Two Susitna Valley women were stomped by moose Thursday as they walked children to bus stops.
A woman in Talkeetna suffered injuries to her lower leg. The other woman had injuries to her ribs in a stomping near Willow. She was taken to a hospital, Alaska State Troopers spokeswoman Megan Peters said.
No children were hurt in either incident. Peters says both women placed themselves between the moose and the children to protect them.
In the Talkeetna attack, the woman was escorting two children to the bus stop. Once the moose appeared, one child was able to get away, and the woman positioned the other child behind her near a snow bank to take the brunt of the attack.
In the Willow encounter, the woman was walking one child to the bus stop when she saw the moose and protected the child.
"She was knocked to the ground and stated that the incident only lasted a few seconds, and the moose ran away," Peters said.
Troopers responded to both attacks but couldn't locate either moose.
Moose encounters in Alaska are growing this year because of heavy snow. Moose have become agitated after having to walk through the snow to find food. Oftentimes they use roadways and cleared paths as a means of least resistance, putting them in the paths of people and vehicles.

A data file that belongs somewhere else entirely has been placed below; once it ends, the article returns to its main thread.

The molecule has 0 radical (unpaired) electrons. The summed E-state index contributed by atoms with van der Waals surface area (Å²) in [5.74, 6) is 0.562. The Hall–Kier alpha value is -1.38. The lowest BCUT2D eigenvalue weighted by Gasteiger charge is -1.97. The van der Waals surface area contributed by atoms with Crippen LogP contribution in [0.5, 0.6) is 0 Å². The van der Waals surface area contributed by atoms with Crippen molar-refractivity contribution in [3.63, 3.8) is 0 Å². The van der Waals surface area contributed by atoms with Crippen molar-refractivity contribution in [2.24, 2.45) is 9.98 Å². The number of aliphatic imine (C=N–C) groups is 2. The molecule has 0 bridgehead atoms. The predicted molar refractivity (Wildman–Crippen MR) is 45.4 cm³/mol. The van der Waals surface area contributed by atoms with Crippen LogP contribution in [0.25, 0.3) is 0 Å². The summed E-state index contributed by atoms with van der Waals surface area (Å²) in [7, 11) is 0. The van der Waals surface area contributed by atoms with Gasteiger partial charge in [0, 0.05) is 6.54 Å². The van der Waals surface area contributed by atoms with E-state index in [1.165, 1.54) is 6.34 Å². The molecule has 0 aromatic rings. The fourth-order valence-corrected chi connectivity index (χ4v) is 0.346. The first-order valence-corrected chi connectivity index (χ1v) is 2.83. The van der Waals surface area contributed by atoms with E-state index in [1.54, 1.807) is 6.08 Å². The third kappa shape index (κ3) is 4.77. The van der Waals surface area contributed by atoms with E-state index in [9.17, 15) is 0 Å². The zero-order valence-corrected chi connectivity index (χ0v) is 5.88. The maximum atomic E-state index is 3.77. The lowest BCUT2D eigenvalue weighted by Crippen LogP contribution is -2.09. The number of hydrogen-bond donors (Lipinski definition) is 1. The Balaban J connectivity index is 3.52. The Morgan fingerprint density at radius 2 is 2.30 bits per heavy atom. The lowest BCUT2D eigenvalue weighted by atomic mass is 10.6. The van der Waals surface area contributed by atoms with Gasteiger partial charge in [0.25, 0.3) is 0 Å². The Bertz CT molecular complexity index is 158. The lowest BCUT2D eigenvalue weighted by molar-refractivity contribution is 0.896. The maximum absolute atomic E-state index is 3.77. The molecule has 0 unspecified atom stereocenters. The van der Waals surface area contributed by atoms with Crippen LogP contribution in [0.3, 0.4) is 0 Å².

Peters said officials are getting a lot of calls about moose, whether it's the ungulates on people's porches or in their yards.
"Not all of them are moose attacks or charges," she said of the calls. "But there's a lot of moose around and they're not happy."
"Because an 'aggressive encounter' means different things to different people, it is difficult to quantify the exact number of reports, and we know that not every moose encounter is reported to the department," Alaska Department of Fish and Game biologist Lem Butler said in a written statement.
"What we can say is that we are receiving considerably more reports than what we receive during a typical winter with less snow accumulation," Butler said.
His department has received reports from throughout the Matanuska-Susitna Borough, the Anchorage area and on the Kenai Peninsula.
Peters said moose that have found food are becoming territorial about those places.
Alaskans accustomed to walking by moose year-round should be more careful this time of the year.
Officials encourage people to carry pepper spray to use in case of an attack.
"It's a gamble right now whether they are going to attack or not because they are hungry," she said. "You might see these guys every single day. They're still wild animals, and they're very capable of causing you harm."
By MARK THIESSEN